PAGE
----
We had a holiday in April, detailed in part here on the blog, in the deserts of Arizona and California. For much of that trip we were staying with my mom, Marylou, and stepfather, Stuart. One afternoon, we were all sitting in the living room, drinking coffee and chatting. I was knitting, of course, and Emma and I were absorbed in “blogtalk” – planning photo shoots and upcoming posts, future series, trends in knitting, etc. We began discussing ways to photograph my green mohair shawl (subject of a future Wearability Wednesday post). Mom said “Kelly, do you remember the green mohair coat I knit? Here, let me show you.” She ran out of the room, and came back minutes later with a beautiful coat, hand knit in 1965, and lovingly and carefully stored away for many decades.
This started a parade of hand knitted items, carefully washed and packed away, that had been knitted by my mother in the 1960s and 1970s. Also, a few items that had been knitted by my paternal grandmother, Edna. We could not help but notice that all of these things fit one or more of us, and this started a melee of trying on and strutting up and down the living room in vintage hand knitted garments. Soon the living room looked like a yarn bomb had gone off in it; knitting covered every surface. At some point, Emma and I looked at each other and everything “clicked”. Here was a great thing to blog about! We would take these lovely garments, with their oral history from my mom, and combine them with new photoshoots, showcasing three generations of women wearing a family’s knitting heritage. Furthermore, we would “rock” this vintage vibe, using great desert locations, and cool photos of us, having a blast.
I thought about different ways to organize the outfits for this blog; chronologically, by knitter, by wearer, by style, etc, and decided to go with what I do best and just wing it.
One of our favorite pieces from my mother’s collection is a minidress, knit in a horrible synthetic yarn in baby blue and white, which we dubbed “the popcorn dress”. I am not sure why we called it this, since the stitch pattern is definitely not a popcorn stitch, and more like a jacquard, but once in our brains it was hard to dislodge.
The popcorn dress is completely shapeless, and made out of sticky, horrible stuff, and in eye-popping (not in a good way) blue and white. It looks not very interesting at best, and hideous at worse, until you put it on, and then it transforms itself into the height of 1960s kitchiness. It is fun, sexy, stylish, vintage dressing at its best.
For a shapeless style, it really delivers on the body-shaping front. Each of us – mom, myself, Emma and Leah- tried it on and it made us each look shapely. However, I must admit that this particular style shouts “young”, so we only photographed the girls in it. You can see here, that the dress looks super cool on each of them. The photos of Leah are taken in the street outside of my mother’s home in Scottsdale and the shots of Emma at a friend’s house in the desert foothills outside of Tucson. (Of course, one of the problems with this blog is that Emma is a better photographer than I am; the photos with Emma in them suffer from my comparative lack of skill. Luckily Emma is photogenic enough to mostly make up for this, but if she could, she would totally be behind and in front of the camera simultaneously.)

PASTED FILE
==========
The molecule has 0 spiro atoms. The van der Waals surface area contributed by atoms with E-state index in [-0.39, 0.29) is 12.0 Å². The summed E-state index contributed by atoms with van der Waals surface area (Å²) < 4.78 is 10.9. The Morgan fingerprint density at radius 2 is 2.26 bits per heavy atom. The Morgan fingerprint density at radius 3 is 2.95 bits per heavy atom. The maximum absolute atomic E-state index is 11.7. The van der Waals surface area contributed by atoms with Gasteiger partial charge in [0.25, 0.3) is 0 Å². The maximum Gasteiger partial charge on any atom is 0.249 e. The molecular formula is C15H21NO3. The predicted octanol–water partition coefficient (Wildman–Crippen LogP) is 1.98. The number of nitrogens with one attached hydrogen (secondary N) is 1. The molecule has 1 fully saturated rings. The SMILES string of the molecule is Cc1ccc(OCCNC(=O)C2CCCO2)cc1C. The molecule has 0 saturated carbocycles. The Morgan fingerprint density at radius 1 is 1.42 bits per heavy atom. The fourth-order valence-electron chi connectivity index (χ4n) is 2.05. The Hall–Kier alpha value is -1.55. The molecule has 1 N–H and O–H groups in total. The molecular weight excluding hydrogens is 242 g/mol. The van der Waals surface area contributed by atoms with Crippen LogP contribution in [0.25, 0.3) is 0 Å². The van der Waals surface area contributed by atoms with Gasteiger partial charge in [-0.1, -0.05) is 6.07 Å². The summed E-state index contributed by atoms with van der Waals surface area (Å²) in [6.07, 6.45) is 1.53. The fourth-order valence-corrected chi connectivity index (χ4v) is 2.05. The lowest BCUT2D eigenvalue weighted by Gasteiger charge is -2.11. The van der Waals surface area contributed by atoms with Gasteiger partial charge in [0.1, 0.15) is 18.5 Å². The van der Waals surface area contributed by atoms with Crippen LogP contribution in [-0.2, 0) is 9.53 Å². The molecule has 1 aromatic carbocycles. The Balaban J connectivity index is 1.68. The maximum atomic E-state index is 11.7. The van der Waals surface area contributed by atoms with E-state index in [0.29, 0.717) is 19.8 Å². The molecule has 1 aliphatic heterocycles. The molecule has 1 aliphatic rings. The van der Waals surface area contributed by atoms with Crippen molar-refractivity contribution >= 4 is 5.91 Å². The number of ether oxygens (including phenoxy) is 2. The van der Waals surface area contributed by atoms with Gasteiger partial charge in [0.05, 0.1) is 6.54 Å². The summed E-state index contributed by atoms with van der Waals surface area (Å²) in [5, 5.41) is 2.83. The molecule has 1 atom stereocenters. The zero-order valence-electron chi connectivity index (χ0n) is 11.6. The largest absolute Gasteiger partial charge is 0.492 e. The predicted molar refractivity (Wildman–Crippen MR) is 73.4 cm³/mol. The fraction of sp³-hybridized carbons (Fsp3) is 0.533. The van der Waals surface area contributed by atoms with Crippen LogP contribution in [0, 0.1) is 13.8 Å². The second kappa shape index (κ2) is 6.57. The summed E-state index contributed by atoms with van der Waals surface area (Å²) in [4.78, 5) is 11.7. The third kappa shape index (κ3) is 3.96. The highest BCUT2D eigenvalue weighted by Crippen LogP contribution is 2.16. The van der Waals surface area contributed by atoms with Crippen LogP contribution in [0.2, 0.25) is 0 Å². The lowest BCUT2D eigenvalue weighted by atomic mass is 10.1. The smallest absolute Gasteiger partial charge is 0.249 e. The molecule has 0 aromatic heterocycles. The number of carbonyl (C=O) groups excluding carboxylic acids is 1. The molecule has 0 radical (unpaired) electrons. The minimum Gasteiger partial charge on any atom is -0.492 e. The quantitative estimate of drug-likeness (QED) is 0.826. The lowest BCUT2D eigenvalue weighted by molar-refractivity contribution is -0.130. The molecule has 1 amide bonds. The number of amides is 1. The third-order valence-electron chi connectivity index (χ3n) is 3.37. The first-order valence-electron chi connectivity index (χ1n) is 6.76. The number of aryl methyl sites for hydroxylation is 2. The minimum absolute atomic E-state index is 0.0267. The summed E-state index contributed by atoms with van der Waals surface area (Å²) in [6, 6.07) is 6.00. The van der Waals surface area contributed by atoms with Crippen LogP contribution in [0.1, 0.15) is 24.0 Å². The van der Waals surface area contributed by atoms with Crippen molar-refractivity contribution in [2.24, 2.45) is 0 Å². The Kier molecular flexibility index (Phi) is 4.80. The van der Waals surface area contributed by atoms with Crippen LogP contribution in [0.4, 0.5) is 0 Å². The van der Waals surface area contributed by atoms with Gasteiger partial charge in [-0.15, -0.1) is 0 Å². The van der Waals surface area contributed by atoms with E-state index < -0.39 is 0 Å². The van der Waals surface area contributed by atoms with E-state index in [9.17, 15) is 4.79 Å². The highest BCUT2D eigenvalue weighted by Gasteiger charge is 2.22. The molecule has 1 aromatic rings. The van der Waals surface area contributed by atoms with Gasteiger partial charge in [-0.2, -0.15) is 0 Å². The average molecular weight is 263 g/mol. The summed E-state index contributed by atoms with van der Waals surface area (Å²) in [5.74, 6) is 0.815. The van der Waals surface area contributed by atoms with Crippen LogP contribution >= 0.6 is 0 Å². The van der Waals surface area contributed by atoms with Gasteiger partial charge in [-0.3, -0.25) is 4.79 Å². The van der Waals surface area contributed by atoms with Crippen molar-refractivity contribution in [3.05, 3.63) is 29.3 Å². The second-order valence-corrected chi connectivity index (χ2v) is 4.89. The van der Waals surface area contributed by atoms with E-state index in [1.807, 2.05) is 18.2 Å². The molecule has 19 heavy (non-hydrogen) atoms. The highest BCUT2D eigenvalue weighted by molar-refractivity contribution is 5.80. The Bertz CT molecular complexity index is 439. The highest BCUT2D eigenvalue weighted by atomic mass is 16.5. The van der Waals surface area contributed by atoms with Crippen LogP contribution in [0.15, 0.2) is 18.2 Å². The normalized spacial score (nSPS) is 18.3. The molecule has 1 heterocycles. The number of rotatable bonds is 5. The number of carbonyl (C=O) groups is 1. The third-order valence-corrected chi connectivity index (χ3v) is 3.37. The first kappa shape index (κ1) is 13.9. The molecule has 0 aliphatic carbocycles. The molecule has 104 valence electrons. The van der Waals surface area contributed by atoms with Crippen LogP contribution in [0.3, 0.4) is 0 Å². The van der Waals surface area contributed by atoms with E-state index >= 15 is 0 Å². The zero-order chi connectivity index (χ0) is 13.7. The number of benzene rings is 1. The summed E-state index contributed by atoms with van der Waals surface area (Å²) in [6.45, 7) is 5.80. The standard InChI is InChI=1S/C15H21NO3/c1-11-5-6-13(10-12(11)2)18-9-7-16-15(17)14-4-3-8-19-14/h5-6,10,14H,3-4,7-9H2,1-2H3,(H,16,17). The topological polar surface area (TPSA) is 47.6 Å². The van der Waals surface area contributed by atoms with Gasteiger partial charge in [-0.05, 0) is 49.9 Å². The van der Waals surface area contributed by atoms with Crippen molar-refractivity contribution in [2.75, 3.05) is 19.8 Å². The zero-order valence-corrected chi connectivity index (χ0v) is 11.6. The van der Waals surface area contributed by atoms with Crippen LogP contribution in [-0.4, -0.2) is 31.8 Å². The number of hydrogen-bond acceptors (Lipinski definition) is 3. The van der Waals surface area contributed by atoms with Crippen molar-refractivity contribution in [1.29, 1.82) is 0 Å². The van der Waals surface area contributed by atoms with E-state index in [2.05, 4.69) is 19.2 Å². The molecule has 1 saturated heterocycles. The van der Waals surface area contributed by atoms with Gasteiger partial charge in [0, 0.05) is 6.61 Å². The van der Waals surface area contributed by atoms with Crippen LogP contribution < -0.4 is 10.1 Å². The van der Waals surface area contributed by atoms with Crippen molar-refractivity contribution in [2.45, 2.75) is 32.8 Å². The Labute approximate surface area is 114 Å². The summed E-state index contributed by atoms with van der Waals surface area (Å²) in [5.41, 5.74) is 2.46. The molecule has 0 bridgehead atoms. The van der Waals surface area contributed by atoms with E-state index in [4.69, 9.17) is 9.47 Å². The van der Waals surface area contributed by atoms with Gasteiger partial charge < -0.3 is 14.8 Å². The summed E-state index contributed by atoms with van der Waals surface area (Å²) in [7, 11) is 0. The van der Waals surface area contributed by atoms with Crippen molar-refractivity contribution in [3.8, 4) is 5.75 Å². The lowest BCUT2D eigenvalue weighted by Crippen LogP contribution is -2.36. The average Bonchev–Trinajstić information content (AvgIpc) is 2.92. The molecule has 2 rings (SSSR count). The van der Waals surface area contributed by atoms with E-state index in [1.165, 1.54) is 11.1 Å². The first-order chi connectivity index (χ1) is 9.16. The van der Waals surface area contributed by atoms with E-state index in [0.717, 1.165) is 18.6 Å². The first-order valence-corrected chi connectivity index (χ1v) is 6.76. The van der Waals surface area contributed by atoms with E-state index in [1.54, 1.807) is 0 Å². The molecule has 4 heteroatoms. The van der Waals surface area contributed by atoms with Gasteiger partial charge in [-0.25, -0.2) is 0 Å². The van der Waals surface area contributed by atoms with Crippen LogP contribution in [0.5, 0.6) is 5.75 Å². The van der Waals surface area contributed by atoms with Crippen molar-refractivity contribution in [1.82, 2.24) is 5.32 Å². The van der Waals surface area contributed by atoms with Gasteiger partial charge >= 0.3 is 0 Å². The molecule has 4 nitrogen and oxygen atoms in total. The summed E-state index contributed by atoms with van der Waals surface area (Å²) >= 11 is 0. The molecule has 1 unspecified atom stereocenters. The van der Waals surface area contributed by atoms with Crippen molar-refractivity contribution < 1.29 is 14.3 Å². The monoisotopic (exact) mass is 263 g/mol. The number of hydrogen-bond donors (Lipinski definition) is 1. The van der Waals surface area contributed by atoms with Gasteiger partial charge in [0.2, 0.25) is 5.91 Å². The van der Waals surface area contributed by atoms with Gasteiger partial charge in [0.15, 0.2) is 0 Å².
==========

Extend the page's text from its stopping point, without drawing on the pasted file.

Can you tell that we were having fun? The back neck of the dress should be buttoned; somewhere along the way the button went missing. However, I kind of like it this way, so we left it as is. Here are a few close up shots.
Marylou knit this dress in the late 1960s when we were living in Florida. She wore it all the time. My mom was a gorgeous, slim blonde, and I’m sure she turned heads in this dress, even in the 60s, when this style was common. Mom wasn’t sure of the exact year she knit this, or where she found the pattern, so when we returned to the UK, Emma and I pulled out the box of 1960s and 70s knitting magazines, and began a search. Yes, dear readers, go ahead and be envious – a decade or so ago, when I was living in Germany, I received an enormous box in the post, weighing 50 pounds or so, filled with all of my mother’s old knitting patterns, and a note saying “I thought you might like these.” It is a wonderful and much cherished resource. Emma found the pattern right away in the 1969 issue of Vogue knitting:
You can see my mom’s scribbling on the pattern page. If you look carefully, you can see that the small size is a 10. If you needed proof that sizes have drifted in the US, this is it. This dress would certainly qualify now as a size 6, or maybe a 4, but then it was a 10. And 10 was the smallest size. While we were searching through the magazines, we also found a piece in the 1997 Vogue knitting, with a similar dress, which they had updated from a 1962 Vogue Knitting issue. For those of you who wanted to knit a similar dress and can’t locate a 1969 issue of Vogue, this one might be more accessible.
This dress really delivers a lot of bang for the buck. It is interesting how something so shapeless can be so shapely. This, of course, is the great thing about knitwear.
I absolutely adore the photos of Leah standing in the palm trees in this dress. It is a real example of how much this blog benefits from Emma’s skills with a camera. Leah also loves these photos and is now after me to knit her this dress in a less weird feeling yarn, so maybe another popcorn dress is on the knitting horizon.
I was born in September 1961 in California. My dad, Lee, had just been accepted into the graduate school at Michigan State University; so as soon as the hospital released me, my parents put me in the back seat of their bright orange VW beetle (purchased by my dad while serving with the military in Germany) and drove straight through to Michigan. There, we set up house in Spartan Village, a dormitory facility for married students and their families. My childhood memories of Spartan Village are amazing; growing up in the 60s on a university campus, in a married housing dorm teeming with other children, in a period filled with political demonstrations and hope and music – it was a super place to be. Interestingly enough, I went back to Spartan Village with Doug and the girls in the summer of 2003. Doug was teaching in a Linguistics Summer School there, and we spent a month in Spartan Village living just next door to my childhood apartment. I had the most amazing sense of deja vu all summer. But, I must say, as an adult the place seemed decidedly less super than my childhood memories suggested.